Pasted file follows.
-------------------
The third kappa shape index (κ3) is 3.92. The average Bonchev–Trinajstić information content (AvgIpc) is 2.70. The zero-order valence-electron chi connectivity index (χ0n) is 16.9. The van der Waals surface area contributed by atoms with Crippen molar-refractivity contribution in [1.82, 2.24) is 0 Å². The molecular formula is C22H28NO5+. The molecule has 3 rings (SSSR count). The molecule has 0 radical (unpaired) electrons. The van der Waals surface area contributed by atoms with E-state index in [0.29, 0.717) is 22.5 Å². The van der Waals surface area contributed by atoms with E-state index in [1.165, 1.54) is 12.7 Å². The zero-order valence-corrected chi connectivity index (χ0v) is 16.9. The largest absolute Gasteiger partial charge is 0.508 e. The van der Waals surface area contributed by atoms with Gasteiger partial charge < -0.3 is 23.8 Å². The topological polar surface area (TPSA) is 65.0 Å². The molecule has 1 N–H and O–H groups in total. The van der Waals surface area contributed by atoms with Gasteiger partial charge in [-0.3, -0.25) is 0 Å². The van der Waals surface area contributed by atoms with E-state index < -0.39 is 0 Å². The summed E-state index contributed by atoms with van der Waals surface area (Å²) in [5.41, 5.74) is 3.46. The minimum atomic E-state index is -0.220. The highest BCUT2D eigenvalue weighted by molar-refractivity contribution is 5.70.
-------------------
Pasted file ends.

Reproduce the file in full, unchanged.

The third kappa shape index (κ3) is 3.92. The average Bonchev–Trinajstić information content (AvgIpc) is 2.70. The zero-order valence-electron chi connectivity index (χ0n) is 16.9. The van der Waals surface area contributed by atoms with Crippen molar-refractivity contribution in [1.82, 2.24) is 0 Å². The molecular formula is C22H28NO5+. The molecule has 3 rings (SSSR count). The molecule has 0 radical (unpaired) electrons. The van der Waals surface area contributed by atoms with E-state index in [0.29, 0.717) is 22.5 Å². The van der Waals surface area contributed by atoms with E-state index in [1.165, 1.54) is 12.7 Å². The zero-order valence-corrected chi connectivity index (χ0v) is 16.9. The largest absolute Gasteiger partial charge is 0.508 e. The van der Waals surface area contributed by atoms with Gasteiger partial charge < -0.3 is 23.8 Å². The topological polar surface area (TPSA) is 65.0 Å². The molecule has 1 N–H and O–H groups in total. The van der Waals surface area contributed by atoms with Gasteiger partial charge in [-0.3, -0.25) is 0 Å². The van der Waals surface area contributed by atoms with E-state index < -0.39 is 0 Å². The summed E-state index contributed by atoms with van der Waals surface area (Å²) in [5.41, 5.74) is 3.46. The minimum atomic E-state index is -0.220. The highest BCUT2D eigenvalue weighted by molar-refractivity contribution is 5.70.